2. Create a short list of solutions based on your requirements, industry, line of business, operational structure, sales process, competitor adoption, customer reviews and testimonials, etc. 
  3. Take advantage of free trial periods to make reasonable assessments of available solutions
  4. Assess (a) compatabilty/integration with your existing technology stack; (b) difficulty of adoption/learning curve; (c) scalability; and (d) multichannel capabilities
  5. Conduct cost-benefit analysis with focus on ROI. (Many vendors promise XX improvements in specific metrics)
  6. Don’t use sales enablement platforms to compensate for a bad strategy or workflow!

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Sales enablement challenges & benefits  

Sales enablement adoption comes with its own set of challenges. You should expect to hit a couple bumps in the road when implementing a sales enablement initiative, including initial resistance to full adoption, incomplete feature set, scalability issues, and budget constraints. 

The key to reaping the enormous benefits of sales enablement is to isolate and resolve the tough challenges while keeping in mind that sales enablement simply has to happen because it has become a strategic imperative.  

What are the main challenges for sales enablement?   

Some of the obstacles that can delay complete adoption or undermine expected business outcomes include:

  1. Sales and marketing disconnect
  2. Difficulties in finding talent for a new sales enablement team (i.e., some members should have strong technical skills such as data analysis)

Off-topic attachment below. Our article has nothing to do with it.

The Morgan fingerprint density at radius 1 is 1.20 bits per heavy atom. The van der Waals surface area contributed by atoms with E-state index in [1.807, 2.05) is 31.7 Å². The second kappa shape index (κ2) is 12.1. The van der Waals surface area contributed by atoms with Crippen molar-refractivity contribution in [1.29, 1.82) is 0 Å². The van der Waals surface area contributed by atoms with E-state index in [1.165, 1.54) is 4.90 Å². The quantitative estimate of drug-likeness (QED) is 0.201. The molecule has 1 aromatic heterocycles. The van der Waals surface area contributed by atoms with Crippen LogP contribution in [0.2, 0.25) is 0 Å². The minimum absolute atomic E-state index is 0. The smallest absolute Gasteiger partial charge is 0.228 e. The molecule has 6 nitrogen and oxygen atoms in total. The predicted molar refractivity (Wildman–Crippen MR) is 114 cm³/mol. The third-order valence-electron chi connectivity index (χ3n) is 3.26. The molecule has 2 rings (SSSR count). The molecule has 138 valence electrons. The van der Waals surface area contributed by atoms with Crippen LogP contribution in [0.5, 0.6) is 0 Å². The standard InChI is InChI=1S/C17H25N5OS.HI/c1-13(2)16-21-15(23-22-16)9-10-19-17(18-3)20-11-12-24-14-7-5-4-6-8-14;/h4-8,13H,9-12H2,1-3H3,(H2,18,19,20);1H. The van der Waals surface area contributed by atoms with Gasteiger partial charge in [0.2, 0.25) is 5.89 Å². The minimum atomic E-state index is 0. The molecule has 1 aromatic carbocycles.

3. Teams that are strongly attached to legacy practices and tools
  4. Cost of the most powerful and desirable solutions
  5. Difficulties in justifying ROI to top management
  6. The logistics of the training required to accelerate usage and adoption

Sales enablement benefits

The business case for sales enablement has long been established, so much so that there are already hundreds of thousands of professionals on LinkedIn who use the term “sales enablement” as a keyword in their profile.

Among other benefits, sales enablement can:

  • Improve productivity, efficiency, and revenue-related metrics
  • Enable “average” sales professionals to perform better, allowing more people to replicate sales success
  • Expand the company’s trove of process, customer, and performance data
  • Accelerate sales cycles
  • Achieve true Sales-Marketing alignment
  • Enhance customer engagement and loyalty
  • Transform seller behavior and mindset
  • Future-proof your sales organization